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I am so exited to learn math from this site. I posted the question today and I got good replies from members today itself. I will try to answer other number Theory questions in near future. With same confidence and motivation, I am sending TWO more questions to the members. These are also my observations and it may be done by simple proofs.

1) for a positive odd integer $p$, and $p_1$, $p_2$ - two different odd primes, and $p_1+p_2 - p = 1$ then $(p - p_1)!(p - p_2)! = -1 (\mod p)$ iff $p$ is prime.

2) For a prime $p > 7$, $(p,p +2)$ are said to be twin pair primes iff $4(p-3)! + (p + 2)$ divides $p$.

Please justify the above statements.

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It seems you already know how to use $\TeX$ here. Please format the entire equations, not just the parts with subscripts; it makes for a rather bumpy reading experience when some parts are properly typeset and others aren't. – joriki Nov 10 '12 at 9:20
What do you mean by $p_1+p_2+p=1$? This can't hold in $\mathbb Z$, and if it's meant to be under the scope of $\pmod p$, then the summand $p$ is redundant. Also, how are you using "are said to be" in the second statement? It doesn't make sense to me as it stands. Do you mean to say simply that they are twin primes? – joriki Nov 10 '12 at 9:22
SHIT what a mistake I made. Please see my edited question 1. – madfellow Nov 10 '12 at 9:45
@joriki!I perfectly edited my question number 1. – madfellow Nov 10 '12 at 9:51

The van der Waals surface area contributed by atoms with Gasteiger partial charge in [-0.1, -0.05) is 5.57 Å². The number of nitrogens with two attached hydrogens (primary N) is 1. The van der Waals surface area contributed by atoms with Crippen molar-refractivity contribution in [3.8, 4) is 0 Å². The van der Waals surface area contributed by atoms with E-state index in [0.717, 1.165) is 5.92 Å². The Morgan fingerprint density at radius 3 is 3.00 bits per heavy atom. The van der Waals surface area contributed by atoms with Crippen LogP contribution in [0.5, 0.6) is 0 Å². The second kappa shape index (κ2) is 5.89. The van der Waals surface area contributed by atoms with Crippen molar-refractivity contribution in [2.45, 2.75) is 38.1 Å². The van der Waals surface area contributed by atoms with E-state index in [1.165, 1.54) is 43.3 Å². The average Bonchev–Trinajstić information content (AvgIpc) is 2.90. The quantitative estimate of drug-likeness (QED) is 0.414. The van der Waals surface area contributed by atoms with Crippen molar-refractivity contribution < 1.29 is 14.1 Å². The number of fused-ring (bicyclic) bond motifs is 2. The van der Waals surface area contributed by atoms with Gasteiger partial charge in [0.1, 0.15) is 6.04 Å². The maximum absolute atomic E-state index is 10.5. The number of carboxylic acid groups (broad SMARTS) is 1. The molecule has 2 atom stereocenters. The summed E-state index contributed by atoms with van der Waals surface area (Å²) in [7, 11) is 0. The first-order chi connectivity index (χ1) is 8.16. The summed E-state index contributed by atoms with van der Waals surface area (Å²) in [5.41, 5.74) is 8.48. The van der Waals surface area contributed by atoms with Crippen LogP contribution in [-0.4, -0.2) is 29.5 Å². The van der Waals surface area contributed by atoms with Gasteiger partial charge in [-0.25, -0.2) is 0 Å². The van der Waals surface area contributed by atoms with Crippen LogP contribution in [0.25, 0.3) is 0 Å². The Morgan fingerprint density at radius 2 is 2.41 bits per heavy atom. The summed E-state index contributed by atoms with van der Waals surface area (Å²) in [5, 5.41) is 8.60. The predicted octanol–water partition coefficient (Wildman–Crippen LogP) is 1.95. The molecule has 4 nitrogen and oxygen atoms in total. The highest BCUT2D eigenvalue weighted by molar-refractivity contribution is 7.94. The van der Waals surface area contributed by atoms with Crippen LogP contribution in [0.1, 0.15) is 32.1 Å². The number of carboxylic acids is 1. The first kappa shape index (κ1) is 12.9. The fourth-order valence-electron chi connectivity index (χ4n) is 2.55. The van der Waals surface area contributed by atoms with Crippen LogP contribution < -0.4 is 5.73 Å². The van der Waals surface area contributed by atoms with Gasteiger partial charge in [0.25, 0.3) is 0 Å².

Why are you posting two different problems in the same thread? Also, are these problems something you are thinking about for a specific reason? It would help if you provided some context, particularly about what you have tried until now [see the guide on how to post good questions]. Have a good day! – Andrea Orta Nov 10 '12 at 9:54
up vote 0 down vote accepted

Statement 2) is strange --- $4(p-3)!+p+2$ can't possibly divide $p$, since it's bigger than $p$. Perhaps something has gone wrong during an edit.

For 1), first note that $$n!\equiv(-1)^n(p-1)(p-2)\cdots(p-n)\equiv{(-1)^n(p-1)!\over(p-n-1)!}\pmod p$$ so $$n!(p-n-1)!\equiv(p-1)!\equiv-1\pmod p$$ if $n$ is even and (using Wilson's Theorem) $p$ is prime. Now let $n=p-p_1$ (which is even) and note that $p_1-1=p-p_2$ to get one direction.

For the other direction, note that if $p$ is not prime, then it is divisible by some prime $q\le(p-1)/2$. We can't have both $q\gt p-p_1$ and $q\gt p-p_2$ (since that, together with $p_1+p_2-p=1$ would contradict $q\le(p-1)/2$), so $q$ must divide at least one of $(p-p_1)!$ and $(p-p_2)!$, whence their product can't be $-1\bmod p$.

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I do not know your statement (1), but your statement (2) is false.

Because your $$4(p-3)!+(p+2)\equiv0\pmod p$$ is actually equivalent to Wilson's theorem, i.e., $p$ is a prime iff $$(p-1)!+1\equiv0\pmod p$$

So when you choose $p=47$, then your statement (2) holds. However $p+2=49=7\times7$ is not a prime.

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!Discuss the necessary and sufficient condition for except the case p = 7. in my second problem. – madfellow Nov 10 '12 at 9:40
! Kindly look my edited post. – madfellow Nov 10 '12 at 9:51
It is an exception for $p=47$? I am not talking about $p=7$ case. If you are still not convinced try $p=103$, you will have $4(103-3)!+(103+2)\equiv0\pmod {103}$. However $p+2=105=3\times5\times7$, so another counter example because $(103, 105)$ is not a twin prime pair, but you stated that your condition is necessary and sufficient. – user46090 Nov 10 '12 at 11:42

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